Reeves & Associates, PLC v. Muller

Filing 41

ORDER REQUIRING DEFENDANT TO SHOW CAUSE RE CONTEMPT OF COURT by Hon. William Alsup granting in part 34 Ex Parte Application.(whalc2, COURT STAFF) (Filed on 12/24/2012) (Additional attachment(s) added on 12/24/2012: # 1 Certificate/Proof of Service) (dt, COURT STAFF).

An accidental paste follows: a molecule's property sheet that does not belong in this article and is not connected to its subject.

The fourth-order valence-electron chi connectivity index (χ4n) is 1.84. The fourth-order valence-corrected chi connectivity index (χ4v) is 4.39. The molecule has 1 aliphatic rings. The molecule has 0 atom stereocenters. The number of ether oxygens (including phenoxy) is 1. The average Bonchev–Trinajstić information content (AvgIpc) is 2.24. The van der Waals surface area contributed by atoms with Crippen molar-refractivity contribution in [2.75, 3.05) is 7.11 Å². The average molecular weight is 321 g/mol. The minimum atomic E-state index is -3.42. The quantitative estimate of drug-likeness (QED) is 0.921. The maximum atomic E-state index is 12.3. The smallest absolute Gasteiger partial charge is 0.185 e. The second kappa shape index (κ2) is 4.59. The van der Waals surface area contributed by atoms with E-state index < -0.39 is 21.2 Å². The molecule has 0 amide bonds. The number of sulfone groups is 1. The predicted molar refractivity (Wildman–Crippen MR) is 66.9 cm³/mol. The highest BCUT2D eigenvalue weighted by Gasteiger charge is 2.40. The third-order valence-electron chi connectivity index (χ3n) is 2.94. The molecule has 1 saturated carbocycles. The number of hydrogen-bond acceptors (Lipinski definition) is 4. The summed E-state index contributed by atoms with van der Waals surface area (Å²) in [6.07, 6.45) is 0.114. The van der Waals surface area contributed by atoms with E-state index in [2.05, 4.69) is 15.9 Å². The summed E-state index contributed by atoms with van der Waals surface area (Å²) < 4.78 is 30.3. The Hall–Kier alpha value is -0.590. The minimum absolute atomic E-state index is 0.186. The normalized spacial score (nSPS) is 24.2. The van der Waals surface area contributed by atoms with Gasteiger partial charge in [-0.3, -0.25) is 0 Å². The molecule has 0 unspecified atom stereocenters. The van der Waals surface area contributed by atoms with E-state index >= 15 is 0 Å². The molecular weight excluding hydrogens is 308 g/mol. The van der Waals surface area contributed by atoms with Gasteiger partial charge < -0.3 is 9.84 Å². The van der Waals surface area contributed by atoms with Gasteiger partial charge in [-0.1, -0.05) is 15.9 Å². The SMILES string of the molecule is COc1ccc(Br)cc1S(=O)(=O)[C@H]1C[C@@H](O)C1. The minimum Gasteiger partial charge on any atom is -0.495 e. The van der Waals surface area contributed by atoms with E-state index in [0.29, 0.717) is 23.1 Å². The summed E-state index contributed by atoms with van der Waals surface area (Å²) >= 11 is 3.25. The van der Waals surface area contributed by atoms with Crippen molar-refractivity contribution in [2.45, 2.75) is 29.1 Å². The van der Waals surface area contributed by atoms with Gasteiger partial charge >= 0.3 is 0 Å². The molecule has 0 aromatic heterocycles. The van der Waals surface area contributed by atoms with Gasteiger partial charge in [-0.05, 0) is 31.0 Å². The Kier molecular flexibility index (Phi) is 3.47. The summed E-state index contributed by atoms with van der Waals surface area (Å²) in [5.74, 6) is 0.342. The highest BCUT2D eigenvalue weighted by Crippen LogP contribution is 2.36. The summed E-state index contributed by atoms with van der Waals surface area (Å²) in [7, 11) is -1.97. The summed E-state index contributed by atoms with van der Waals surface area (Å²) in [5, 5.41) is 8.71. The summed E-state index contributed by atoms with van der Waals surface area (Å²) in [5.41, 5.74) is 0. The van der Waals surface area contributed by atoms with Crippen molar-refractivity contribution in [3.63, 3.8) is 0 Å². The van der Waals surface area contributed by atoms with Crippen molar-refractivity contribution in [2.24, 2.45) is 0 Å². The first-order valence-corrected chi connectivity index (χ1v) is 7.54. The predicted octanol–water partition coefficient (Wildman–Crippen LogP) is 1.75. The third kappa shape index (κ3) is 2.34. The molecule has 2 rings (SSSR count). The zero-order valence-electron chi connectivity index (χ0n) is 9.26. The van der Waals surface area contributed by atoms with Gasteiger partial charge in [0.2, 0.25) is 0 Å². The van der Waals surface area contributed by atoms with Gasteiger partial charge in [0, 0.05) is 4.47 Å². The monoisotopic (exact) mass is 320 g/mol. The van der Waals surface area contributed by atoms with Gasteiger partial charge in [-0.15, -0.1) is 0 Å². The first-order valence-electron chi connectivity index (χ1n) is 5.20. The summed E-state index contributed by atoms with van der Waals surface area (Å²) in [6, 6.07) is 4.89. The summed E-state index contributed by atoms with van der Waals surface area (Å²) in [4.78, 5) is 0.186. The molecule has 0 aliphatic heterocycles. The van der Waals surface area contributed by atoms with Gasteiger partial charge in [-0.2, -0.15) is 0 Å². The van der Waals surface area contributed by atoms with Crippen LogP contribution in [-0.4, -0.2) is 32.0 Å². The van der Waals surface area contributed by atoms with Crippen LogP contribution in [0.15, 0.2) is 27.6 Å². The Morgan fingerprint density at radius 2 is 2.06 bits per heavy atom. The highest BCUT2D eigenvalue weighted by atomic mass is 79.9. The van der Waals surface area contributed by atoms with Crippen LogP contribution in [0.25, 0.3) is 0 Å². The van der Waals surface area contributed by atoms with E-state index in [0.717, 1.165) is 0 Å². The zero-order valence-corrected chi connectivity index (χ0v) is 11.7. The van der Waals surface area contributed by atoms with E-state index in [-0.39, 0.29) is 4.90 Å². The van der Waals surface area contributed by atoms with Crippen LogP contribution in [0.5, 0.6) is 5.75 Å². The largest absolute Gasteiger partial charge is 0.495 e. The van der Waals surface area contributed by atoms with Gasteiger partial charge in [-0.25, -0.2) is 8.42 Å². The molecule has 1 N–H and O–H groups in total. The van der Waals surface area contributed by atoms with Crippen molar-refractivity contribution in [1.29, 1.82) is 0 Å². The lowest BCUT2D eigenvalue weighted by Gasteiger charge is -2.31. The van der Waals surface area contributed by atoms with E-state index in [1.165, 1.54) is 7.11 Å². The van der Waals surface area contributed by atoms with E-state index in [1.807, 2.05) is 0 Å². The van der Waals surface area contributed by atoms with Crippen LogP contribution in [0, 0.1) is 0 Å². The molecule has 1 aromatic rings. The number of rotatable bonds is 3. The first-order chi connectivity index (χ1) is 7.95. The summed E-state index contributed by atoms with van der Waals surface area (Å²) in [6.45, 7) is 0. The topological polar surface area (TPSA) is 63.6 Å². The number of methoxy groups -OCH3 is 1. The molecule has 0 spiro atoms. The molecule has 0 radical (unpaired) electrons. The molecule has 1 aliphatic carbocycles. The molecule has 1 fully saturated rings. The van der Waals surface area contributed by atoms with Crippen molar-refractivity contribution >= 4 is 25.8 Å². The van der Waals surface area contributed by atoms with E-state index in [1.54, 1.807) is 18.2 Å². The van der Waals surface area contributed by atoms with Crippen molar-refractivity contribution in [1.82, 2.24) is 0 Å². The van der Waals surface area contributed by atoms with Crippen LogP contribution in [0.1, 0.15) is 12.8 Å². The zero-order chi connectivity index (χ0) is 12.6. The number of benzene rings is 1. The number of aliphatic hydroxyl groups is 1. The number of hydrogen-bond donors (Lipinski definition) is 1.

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1 2 IN THE UNITED STATES DISTRICT COURT 3 4 FOR THE NORTHERN DISTRICT OF CALIFORNIA 5 6 7 REEVES & ASSOCIATES, PLC, 8 9 Plaintiff, ORDER REQUIRING DEFENDANT TO SHOW CAUSE RE CONTEMPT OF COURT v. 11 For the Northern District of California United States District Court 10 No. C 11-04762 WHA MATTHEW D. MULLER, AND DOES 125, Inclusive, 12 Defendants. / 13 14 INTRODUCTION 15 In this employee-misappropriation action, plaintiff moves to require defendant to show 16 cause for why he should not be held in contempt for violating a stipulated injunctive relief and 17 protective order. Plaintiff’s request for a show-cause hearing is GRANTED. 18 STATEMENT 19 This action was initially filed on September 2011. It arises from defendant’s alleged 20 misappropriation of confidential and proprietary data during his final days of employment at 21 Reeves. On October 2011, the parties filed a stipulation for an order for injunctive relief and 22 protective order. The terms of the stipulated order were incorporated and became an order of 23 this Court (Dkt. No. 24 at 8). Less than two weeks after the stipulation was entered, the parties 24 stipulated to a voluntary dismissal with prejudice (Dkt. No. 29). 25 The stipulated order prevents defendant from using, altering or destroying data and 26 requires defendant to deliver certain hard-drives to a computer security firm. The order provides 27 that a computer security firm was to print out a map of the drive contents to identify any and all 28 of plaintiff’s files on the drives. Plaintiff now contends, nearly a year after the action was dismissed, that defendant is in violation of the order by refusing to cooperate in the mapping of 1 the drives. Plaintiff seeks to hold defendant in contempt for allegedly violating the stipulated 2 order. Defendant was served with this motion but has failed to file an opposition or respond in 3 any manner. 4 5 ANALYSIS This Court has jurisdiction to enforce its prior orders. The issue of jurisdiction turns on 6 whether the parties’ stipulated injunctive relief and protective order is more akin to a private 7 settlement agreement or to a consent decree. 8 9 “[A] consent decree has attributes of both a contract and a judicial act.” Olney v. United States, 543 F.3d 1168, 1173–74 (9th Cir. 2008). The Supreme Court has explained that a consent decree is “an agreement that the parties desire and expect will be reflected in, and be 11 For the Northern District of California United States District Court 10 enforceable as, a judicial decree that is subject to the rules generally applicable to other 12 judgments and decrees.” Rufo v. Inmates of Suffolk Cnty. Jail, 502 U.S. 367, 378 (1992). “A 13 consent decree is a judgment, has the force of res judicata, and it may be enforced by judicial 14 sanctions, 15 including . . . citations for contempt.” S.E.C. v. Randolph, 736 F.2d 525, 528 (9th Cir. 1984). 16 In contrast, district courts only have jurisdiction to enforce the terms of a private 17 settlement agreement in limited circumstances. Kokkonen v. Guardian Life Ins. Co. of America, 18 511 U.S. 375 (1994). The Supreme Court has held that 19 20 21 federal courts do not have inherent or ancillary jurisdiction to enforce a settlement agreement simply because the subject of that settlement was a federal lawsuit. When the initial action is dismissed, federal jurisdiction terminates. A motion to enforce the settlement agreement, then, is a separate contract dispute requiring its own independent basis for jurisdiction. 22 O'Connor v. Colvin, 70 F.3d 530, 532 (9th Cir. 1995) (citing Kokkonen) (internal citations and 23 quotations omitted). In this way, “[a] consent decree offers more security to the parties than a 24 settlement agreement where the only penalty for failure to abide by the agreement is another 25 suit.” Randolph, 736 F.2d at 528. 26 Generally, federal courts lack jurisdiction to enforce settlement agreements when the 27 action is dismissed with prejudice. As stated by our court of appeals, the Supreme Court in 28 Kokkonen recognized an exception to this rule. 2 1 2 3 We think the court is authorized to embody the settlement contract in its dismissal order (or, what has the same effect, retain jurisdiction over the settlement contract) if the parties agree. If the dismissal order incorporates the settlement terms, the Court reasoned, a violation of those terms would amount to a violation of the court’s order. The court would then have ancillary jurisdiction to vindicate its authority. 4 O'Connor, 70 F.3d at 532 (internal citations and quotations omitted). 5 The stipulated injunctive relief and protective order herein is an enforceable order of the 6 Court. The order is an agreement between the parties that they requested and expected to be 7 enforceable as a judicial decree. It specifically provides for judicial oversight (see, e.g., Dkt. No. 8 24 at 8). The stipulation was signed and entered as an order of this Court. District courts have 9 jurisdiction to enforce settlement agreements if the court incorporated the agreement into a 10 retains jurisdiction to enforce its judgments, including consent decrees.” Hook v. Arizona Dep’t For the Northern District of California United States District Court consent decree. California v. Randtron, 284 F.3d 969, 974 (9th Cir. 2002). “A district court 11 12 of Corrections, 972 F.2d 1012, 1014 (9th Cir. 1992). Moreover, as recognized in Kokkonen, 13 federal courts have ancillary jurisdiction to address violations of prior orders, such as consent 14 decrees or orders incorporating settlement agreements, even where an action had previously been 15 dismissed with prejudice. Therefore, this Court has jurisdiction to enforce the stipulated order, 16 notwithstanding the dismissal. 17 Defendant must therefore show cause why he should not be held in contempt for the 18 alleged violations of the stipulated injunctive relief and protective order. 19 CONCLUSION 20 For the reasons discussed above, plaintiff’s motion is GRANTED to the extent that 21 defendant is required to show cause for why he should not be held in contempt for violating the 22 stipulated injunctive relief and protective order. A show cause hearing is hereby set for 23 JANUARY 10, 2013 AT 8:00 A.M. Pre-hearing filings are due by JANUARY 7 AT NOON. 24 25 IT IS SO ORDERED. 26 27 Dated: December 24, 2012. WILLIAM ALSUP UNITED STATES DISTRICT JUDGE 28 3